Wood Business

Features Forestry Management Harvesting
BC research: Eliminating wildfire risks through harvesting techniques

Logging project looks to reduce wildfire threat near urban areas

April 3, 2020  By Silvia Cademartori

Alkali Resource Management (ARM) conducts fuel management around the homes in the Esk’etemc First Nation community just south of Williams Lake, B.C. Photo courtesy ARM.

Scientists in FPInnovations’ wildfire operations research and fibre-supply groups are combining their expertise in a joint research project with the city of Quesnel, B.C. – funded in part by the Forest Enhancement Society of British Columbia – to better understand how harvesting techniques can reduce hazardous vegetative fuel to lower the threat of disastrous wildfires near urban areas while preserving a forest’s ecosystem.

The research site is adjacent to the Quesnel Airport in a heavily-treed area with organic material above, beneath and on the forest floor, making it a rich forest-fuel environment. FPInnovations’ involvement is part of its broader work on wildfire research.

Researchers Steven Hvenegaard and Marian Marinescu were on-site in late September to map out test plots over the 29-hectare area. They captured data on fibre type, duff layer, stand structure, soil type and fuel loading. The pre-harvest fuel inventory is being followed-up by a productivity study of the harvesting process led by researcher Peter Dyson.

Once completed, the project will contribute to the knowledge of predicting the spread and intensity of wildfires based on on-site fuels.


Relevant research
“Studies like this are growing in relevance due to the continuing threat of wildfire to communities and the need to conduct fuel treatments in the wildland-urban interface in a cost-effective manner,” Hvenegaard says. “Documenting this fuel treatment will inform fuels managers on the value of these fuel-treatment techniques in achieving community protection goals.”

Hvenegaard and Marinescu measured fuel loading in all the fuel layers in the test area. In the aerial layer, stem density, diameter at breast height and crown base height of trees were measured. On the surface layer, woody debris was measured and other surface fuels, such as grass and shrubs, were characterized. In the ground layer, litter and duff depth were measured.

Wildfire risk reduction projects are becoming a greater focus for many communities. Esk’etemc First Nations-owned ARM recently underwent a wildfire risk reduction project in the Williams Lake Community forest. Photo courtesy ARM.

Fine fuels, such as grass or needle litter on the surface layer, can create a high potential for ignition from natural causes, such as lightning, or from human activity. Light flashy fuels, such as feathermoss and lichens, combined with medium-sized fuels, such as dead and down debris, can cause fires on the surface layer to spread to ladder fuels, such as lower branches, and cause an intermittent crown fire.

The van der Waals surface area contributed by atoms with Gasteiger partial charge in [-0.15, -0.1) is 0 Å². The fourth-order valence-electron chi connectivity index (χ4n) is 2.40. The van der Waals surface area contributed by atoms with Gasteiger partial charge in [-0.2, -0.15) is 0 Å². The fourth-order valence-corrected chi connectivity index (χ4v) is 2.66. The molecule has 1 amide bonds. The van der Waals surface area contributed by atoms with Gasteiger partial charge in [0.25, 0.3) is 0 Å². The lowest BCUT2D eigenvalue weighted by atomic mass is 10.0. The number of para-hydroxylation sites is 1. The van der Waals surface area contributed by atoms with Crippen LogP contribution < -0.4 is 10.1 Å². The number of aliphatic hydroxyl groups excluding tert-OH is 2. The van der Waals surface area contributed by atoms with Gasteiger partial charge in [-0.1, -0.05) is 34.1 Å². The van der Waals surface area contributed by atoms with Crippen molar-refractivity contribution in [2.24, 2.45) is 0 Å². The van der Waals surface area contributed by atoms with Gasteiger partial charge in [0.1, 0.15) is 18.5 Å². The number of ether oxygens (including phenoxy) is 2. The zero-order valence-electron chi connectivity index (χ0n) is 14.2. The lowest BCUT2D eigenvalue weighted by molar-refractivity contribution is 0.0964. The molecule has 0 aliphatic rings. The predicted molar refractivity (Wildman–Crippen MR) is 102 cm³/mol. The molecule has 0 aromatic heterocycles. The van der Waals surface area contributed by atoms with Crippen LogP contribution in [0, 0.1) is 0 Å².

Members of the Kluskus and Esk’etemc First Nations assisted with the pre-harvest assessment protocols with the goal of undertaking fire-mitigation projects in their respective communities. Their participation was made possible in part by FPInnovations’ B.C. Indigenous Forest Sector Technical Support Program, which encourages the economic and social independence, as well as the environmental sustainability of Indigenous communities in B.C.

Outside-the-box harvesting
“The forest-fuel treatment in this environment uses an innovative combination of timber-harvesting techniques and surface-fuel removal methods,” Hvenegaard explains. “We will document all phases of the project to assess changes in the fuel environment and their impact on potential fire behaviour.”

As part of the forest-fuel treatment plan, an Eco Log 550D harvester equipped with a Log Max 4000 harvesting head thinned from below, harvesting merchantable volume as well as piling debris and non-merchantable stems. This rare practice saw the piling of merchantable stems on one side of the thinning trails and branch stems, tops and non-merchantable pieces on the other side.

The usual method is to place stems and branches in front of the machine to act as a brush mat. Capturing the additional time the harvester takes to complete the task will be part of assessing important harvester productivity, whereas removing the non-merchantable pieces with a forwarder will provide valuable information on productivity and operator techniques.

These selective-harvesting methods target smaller stems for harvest and keep larger, mature stems that are more fire-resistant. Mature Douglas fir stems will remain on the site because they develop a thick bark and have a high crown base height.

Research by FPInnovations’ wildfire operations research and fibre-supply scientists identifies better approaches to wildfire management that allow communities to invest in effective fuel-treatment plans.

For more information on the Quesnel airport project or the company’s wildfire research, contact Greg Baxter at Greg.Baxter@fpinnovations.ca.

Silvia Cademartori is a communications writer for FPInnovations.

Print this page


Stories continue below